Germany's New Pricing Policy Loses Appeal with Pharma - Pharmaceutical Technology

Latest Issue
PharmTech

Latest Issue
PharmTech Europe

Germany's New Pricing Policy Loses Appeal with Pharma


Pharmaceutical Technology



Nathan Jessop
Germany used to afford pharmaceutical companies the freedom to set their own prices for products. Recent healthcare reform, however, now means that new medicines must undergo a cost–benefit analysis, which has implications for their reimbursement.

Under this new evaluation system, usually conducted by Germany’s Institute for Quality and Efficiency in Healthcare (IQWiG) under the directions of the Federal Joint Committee (G-BA), drugs are rated on their added therapeutic benefit using a six-stage scale ranging from “considerable added therapeutic benefit” to “no added benefit.” If the drug is deemed to show some benefit, then pricing negotiations take place between the pharmaceutical company and state health insurers. A drug rated as having shown no added benefit will be assigned a price under Germany’s reference pricing system, which could result in the drug being grouped with an old product and warranting a low price. Not only would this drive down revenue for the company, but also has implications for prices in European countries because many member states use Germany in their pricing analyses.

This year has been the first full year to have the system up and running—approximately 30 drugs have been assessed. The pharmaceutical industry was critical of the system when it was first outlined and some of the decisions made to date have only added to frustrations.

Comparator controversy

The use of comparators to demonstrate the benefits of a drug has been a particular point of contention, with several companies falling foul of IQWiG and G-BA’s views, despite having satisfied the European Medicines Agency (EMA) for regulatory approval.

Boehringer Ingelheim and its partner Eli Lilly have experienced similar issues with their diabetes treatment Trajenta (linagliptin). Despite gaining EU regulatory approval in August 2011, the G-BA decided that no added therapeutic benefit could be inferred from the Trajenta dossier they received, because the manufacturer had chosen a different comparator therapy to the one they specified. Based on the G-BA’s position in the subsequent negotiations held between the parties, the companies responded angrily and decided not to launch Trajenta in Germany because of the country’s pricing policy. However, since then Boehringer Ingelheim appears to have altered its position. In August 2012, the G-BA agreed an application from the company to submit a new dossier. Boehringer Ingelheim now has three months in which to submit the new information.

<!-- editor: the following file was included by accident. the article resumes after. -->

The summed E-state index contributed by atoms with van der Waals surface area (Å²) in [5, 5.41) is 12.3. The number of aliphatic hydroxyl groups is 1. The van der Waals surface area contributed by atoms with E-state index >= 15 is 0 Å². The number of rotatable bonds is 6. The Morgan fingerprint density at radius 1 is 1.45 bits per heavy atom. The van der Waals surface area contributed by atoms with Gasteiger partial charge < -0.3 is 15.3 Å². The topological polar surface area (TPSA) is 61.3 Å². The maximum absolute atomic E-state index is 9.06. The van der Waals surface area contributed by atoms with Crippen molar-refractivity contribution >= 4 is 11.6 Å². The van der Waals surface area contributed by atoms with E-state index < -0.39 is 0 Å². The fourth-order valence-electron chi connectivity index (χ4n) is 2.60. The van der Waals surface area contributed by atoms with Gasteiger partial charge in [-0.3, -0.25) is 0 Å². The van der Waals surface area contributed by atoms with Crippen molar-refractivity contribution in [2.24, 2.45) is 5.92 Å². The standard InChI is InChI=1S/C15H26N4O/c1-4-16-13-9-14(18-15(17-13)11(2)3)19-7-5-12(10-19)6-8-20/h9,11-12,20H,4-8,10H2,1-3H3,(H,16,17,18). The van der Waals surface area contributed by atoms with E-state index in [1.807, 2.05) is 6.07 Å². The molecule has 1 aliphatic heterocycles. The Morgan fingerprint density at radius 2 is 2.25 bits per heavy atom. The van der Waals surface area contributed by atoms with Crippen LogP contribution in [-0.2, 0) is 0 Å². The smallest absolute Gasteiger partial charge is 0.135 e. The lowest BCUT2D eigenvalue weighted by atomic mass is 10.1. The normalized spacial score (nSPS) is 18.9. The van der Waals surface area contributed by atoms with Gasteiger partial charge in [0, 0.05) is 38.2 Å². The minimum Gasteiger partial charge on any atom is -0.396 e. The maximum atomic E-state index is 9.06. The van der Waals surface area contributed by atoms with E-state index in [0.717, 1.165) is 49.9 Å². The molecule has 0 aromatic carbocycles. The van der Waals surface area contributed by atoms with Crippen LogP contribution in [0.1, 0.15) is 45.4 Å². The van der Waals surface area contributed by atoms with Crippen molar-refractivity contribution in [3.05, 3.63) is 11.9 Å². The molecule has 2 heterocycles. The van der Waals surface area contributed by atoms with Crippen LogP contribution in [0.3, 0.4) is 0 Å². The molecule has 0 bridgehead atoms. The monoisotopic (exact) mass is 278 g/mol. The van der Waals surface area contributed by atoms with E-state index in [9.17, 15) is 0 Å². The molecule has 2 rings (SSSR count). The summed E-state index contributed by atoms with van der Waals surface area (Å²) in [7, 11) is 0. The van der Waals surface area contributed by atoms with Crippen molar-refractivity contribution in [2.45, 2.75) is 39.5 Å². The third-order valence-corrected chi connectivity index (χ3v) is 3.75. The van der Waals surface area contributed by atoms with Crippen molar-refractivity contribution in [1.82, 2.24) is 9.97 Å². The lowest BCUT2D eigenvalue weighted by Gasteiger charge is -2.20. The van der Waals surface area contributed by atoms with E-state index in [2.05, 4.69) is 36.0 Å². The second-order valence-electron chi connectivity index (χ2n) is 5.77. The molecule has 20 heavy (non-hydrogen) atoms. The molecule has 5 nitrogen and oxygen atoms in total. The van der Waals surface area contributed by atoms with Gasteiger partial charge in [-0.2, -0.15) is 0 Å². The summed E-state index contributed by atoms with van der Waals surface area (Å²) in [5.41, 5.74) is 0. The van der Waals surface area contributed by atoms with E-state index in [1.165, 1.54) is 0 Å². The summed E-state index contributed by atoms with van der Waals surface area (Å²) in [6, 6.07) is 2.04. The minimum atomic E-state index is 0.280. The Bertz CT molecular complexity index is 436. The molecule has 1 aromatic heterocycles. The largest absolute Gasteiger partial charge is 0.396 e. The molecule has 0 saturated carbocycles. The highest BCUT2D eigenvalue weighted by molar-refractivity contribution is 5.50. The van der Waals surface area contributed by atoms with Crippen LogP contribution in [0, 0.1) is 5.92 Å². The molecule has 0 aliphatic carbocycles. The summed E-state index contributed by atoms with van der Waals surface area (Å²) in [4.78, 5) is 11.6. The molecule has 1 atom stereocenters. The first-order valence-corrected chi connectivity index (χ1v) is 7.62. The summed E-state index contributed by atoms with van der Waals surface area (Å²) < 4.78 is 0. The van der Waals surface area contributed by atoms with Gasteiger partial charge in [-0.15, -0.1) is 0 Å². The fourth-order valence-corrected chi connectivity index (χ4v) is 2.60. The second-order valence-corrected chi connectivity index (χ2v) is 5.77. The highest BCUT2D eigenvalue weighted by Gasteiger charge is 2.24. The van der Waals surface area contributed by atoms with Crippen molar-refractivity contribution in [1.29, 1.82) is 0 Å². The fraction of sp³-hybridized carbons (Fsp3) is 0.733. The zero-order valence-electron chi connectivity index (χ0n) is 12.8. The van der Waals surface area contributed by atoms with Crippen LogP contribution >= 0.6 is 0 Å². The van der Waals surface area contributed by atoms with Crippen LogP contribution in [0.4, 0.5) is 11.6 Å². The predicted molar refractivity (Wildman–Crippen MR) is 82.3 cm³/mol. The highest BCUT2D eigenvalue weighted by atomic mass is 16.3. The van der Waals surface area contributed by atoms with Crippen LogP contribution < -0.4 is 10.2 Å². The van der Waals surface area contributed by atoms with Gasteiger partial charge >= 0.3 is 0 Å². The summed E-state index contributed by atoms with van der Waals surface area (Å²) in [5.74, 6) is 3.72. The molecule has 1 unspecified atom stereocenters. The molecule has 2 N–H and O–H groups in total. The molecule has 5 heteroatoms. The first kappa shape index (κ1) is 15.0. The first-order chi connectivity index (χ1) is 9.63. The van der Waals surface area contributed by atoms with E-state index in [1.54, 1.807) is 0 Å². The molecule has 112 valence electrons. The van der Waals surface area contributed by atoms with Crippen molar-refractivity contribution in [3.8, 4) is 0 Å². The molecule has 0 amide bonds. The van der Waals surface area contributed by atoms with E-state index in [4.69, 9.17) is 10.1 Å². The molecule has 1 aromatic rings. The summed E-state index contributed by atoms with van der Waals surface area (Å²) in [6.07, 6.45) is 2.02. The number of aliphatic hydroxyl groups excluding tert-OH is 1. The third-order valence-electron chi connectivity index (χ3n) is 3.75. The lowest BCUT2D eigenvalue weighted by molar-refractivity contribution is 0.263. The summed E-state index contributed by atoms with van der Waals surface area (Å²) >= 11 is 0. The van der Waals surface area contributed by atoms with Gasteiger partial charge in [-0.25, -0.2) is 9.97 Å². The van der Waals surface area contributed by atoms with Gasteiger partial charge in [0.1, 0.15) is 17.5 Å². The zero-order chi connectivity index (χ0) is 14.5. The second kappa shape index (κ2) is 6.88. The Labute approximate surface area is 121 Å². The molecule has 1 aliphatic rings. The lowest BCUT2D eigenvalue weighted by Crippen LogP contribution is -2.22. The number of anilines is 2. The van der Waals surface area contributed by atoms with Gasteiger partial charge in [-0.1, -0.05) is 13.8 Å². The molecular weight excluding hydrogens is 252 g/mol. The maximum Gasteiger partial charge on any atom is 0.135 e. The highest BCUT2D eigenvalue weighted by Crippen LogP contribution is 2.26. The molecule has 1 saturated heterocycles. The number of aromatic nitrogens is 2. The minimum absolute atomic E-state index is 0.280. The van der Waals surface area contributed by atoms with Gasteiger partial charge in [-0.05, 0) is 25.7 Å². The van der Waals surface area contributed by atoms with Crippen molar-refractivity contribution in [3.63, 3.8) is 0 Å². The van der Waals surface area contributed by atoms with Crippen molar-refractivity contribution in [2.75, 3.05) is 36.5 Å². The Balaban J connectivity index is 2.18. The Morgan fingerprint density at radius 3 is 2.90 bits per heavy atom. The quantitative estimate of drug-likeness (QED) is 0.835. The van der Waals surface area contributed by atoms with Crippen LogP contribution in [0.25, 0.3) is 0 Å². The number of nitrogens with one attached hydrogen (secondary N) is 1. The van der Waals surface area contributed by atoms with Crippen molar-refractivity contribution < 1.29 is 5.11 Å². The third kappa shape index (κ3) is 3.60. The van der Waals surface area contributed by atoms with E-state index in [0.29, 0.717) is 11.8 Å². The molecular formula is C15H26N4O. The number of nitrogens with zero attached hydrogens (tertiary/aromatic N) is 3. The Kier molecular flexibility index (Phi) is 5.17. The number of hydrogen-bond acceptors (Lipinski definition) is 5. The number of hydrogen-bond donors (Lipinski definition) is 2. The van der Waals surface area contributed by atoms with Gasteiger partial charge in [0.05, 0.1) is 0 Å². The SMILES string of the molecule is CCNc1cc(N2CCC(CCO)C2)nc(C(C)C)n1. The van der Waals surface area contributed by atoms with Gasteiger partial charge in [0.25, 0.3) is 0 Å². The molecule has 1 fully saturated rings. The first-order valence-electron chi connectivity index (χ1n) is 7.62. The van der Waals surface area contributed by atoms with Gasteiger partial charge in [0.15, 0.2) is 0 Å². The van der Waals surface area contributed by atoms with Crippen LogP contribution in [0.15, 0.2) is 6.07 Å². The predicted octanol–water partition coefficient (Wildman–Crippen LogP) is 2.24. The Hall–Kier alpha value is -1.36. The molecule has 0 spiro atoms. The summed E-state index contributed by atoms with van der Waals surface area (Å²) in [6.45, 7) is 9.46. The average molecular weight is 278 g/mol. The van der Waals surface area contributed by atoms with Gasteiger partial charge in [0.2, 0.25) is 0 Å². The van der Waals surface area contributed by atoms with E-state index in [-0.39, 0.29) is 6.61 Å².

ADVERTISEMENT

blog comments powered by Disqus
LCGC E-mail Newsletters

Subscribe: Click to learn more about the newsletter
| Weekly
| Monthly
|Monthly
| Weekly

Survey
FDASIA was signed into law two years ago. Where has the most progress been made in implementation?
Reducing drug shortages
Breakthrough designations
Protecting the supply chain
Expedited reviews of drug submissions
More stakeholder involvement
Reducing drug shortages
70%
Breakthrough designations
4%
Protecting the supply chain
17%
Expedited reviews of drug submissions
2%
More stakeholder involvement
7%
View Results
Eric Langerr Outsourcing Outlook Eric LangerTargeting Different Off-Shore Destinations
Cynthia Challener, PhD Ingredients Insider Cynthia ChallenerAsymmetric Synthesis Continues to Advance
Jill Wechsler Regulatory Watch Jill Wechsler Data Integrity Key to GMP Compliance
Faiz Kermaini European Regulatory WatchSean MilmoExtending the Scope of Pharmacovigilance Comes at a Price
From Generics to Supergenerics
CMOs and the Track-and-Trace Race: Are You Engaged Yet?
Ebola Outbreak Raises Ethical Issues
Better Comms Means a Fitter Future for Pharma, Part 2: Realizing the Benefits of Unified Communications
Better Comms Means a Fitter Future for Pharma, Part 1: Challenges and Changes
Source: Pharmaceutical Technology,
Click here